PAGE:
Bethesda, Maryland (Jan. 19, 2005) – According to a study published in the Jan. 18 issue of the journal Annals of Internal Medicine, fecal occult blood test (FOBT) performed in-office as part of a digital rectal examination failed to detect potentially cancerous colon growths 95 percent of the time. Furthermore, an at-home FOBT was found to detect cancerous polyps less than 24 percent of the time. The entire study population received follow-up colonoscopies, regardless of whether they received digital FOBT or the at-home stool test.
"This study found in-office FOBT as part of a digital rectal examination to be ineffective, illustrating how important it is for people to speak with their physician to determine which colorectal cancer screening test best fits their needs and risk level," says AGA President Emmet B. Keeffe, MD. "No colorectal cancer screening test is perfect. However, being screened for colorectal cancer using one of the various methods available is a better fate than not being tested at all. An alternative use of FOBT is in concert with periodic flexible sigmoidoscopy of the left portion of the colon, rather than the stool test alone.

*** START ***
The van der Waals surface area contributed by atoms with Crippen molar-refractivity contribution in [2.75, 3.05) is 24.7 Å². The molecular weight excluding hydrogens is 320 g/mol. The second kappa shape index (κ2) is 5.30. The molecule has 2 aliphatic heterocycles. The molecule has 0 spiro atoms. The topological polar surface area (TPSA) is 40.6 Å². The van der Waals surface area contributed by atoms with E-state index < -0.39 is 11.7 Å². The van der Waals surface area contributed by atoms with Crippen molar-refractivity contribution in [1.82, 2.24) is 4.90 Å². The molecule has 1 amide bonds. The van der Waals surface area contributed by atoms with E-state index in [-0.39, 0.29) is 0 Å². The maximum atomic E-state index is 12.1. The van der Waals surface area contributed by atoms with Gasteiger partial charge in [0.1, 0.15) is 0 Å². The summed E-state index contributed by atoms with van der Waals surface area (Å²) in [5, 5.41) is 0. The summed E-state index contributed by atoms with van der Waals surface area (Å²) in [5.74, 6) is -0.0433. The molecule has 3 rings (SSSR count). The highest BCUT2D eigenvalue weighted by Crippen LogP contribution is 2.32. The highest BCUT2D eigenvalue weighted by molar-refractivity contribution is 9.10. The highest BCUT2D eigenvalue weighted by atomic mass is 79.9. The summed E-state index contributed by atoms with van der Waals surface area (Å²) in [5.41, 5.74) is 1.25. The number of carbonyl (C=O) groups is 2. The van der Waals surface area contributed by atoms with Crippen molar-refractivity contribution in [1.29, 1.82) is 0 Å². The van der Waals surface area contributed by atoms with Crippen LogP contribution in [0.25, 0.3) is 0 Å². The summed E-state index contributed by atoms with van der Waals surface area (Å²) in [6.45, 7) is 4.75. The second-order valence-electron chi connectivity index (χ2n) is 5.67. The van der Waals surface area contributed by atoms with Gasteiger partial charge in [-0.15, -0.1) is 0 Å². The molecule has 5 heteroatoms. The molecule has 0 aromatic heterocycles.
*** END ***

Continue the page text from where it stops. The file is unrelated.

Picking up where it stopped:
"It is generally preferable to undergo colonoscopy, which allows complete evaluation of the colon and also, at the same time, biopsy or removal of most cancers or polyps that are identified. If detected early as precancerous polyps, the majority of colorectal cancers are preventable," comments Keeffe.
Guidelines of multiple agencies and professional societies underscore the importance of screening for all individuals 50 years of age and older. Currently, there are several tests that may be used to screen for colorectal cancer, the second-leading cause of cancer deaths in the United States. Approved tests include colonoscopy, flexible sigmoidoscopy, fecal occult blood test and barium enema. Each screening option has advantages and disadvantages.
<b>About the AGA</b>
The American Gastroenterological Association (AGA) is dedicated to the mission of advancing the science and practice of gastroenterology. Founded in 1897, the AGA is the oldest medical-specialty society in the United States. The AGA's 14,000 members include physicians and scientists who research, diagnose and treat disorders of the gastrointestinal tract and liver. On a monthly basis, the AGA publishes two highly respected journals, Gastroenterology and Clinical Gastroenterology and Hepatology. The AGA's annual meeting is Digestive Disease Week, which is held each May and is the largest international gathering of physicians, researchers and academics in the fields of gastroenterology, hepatology, endoscopy and gastrointestinal surgery.
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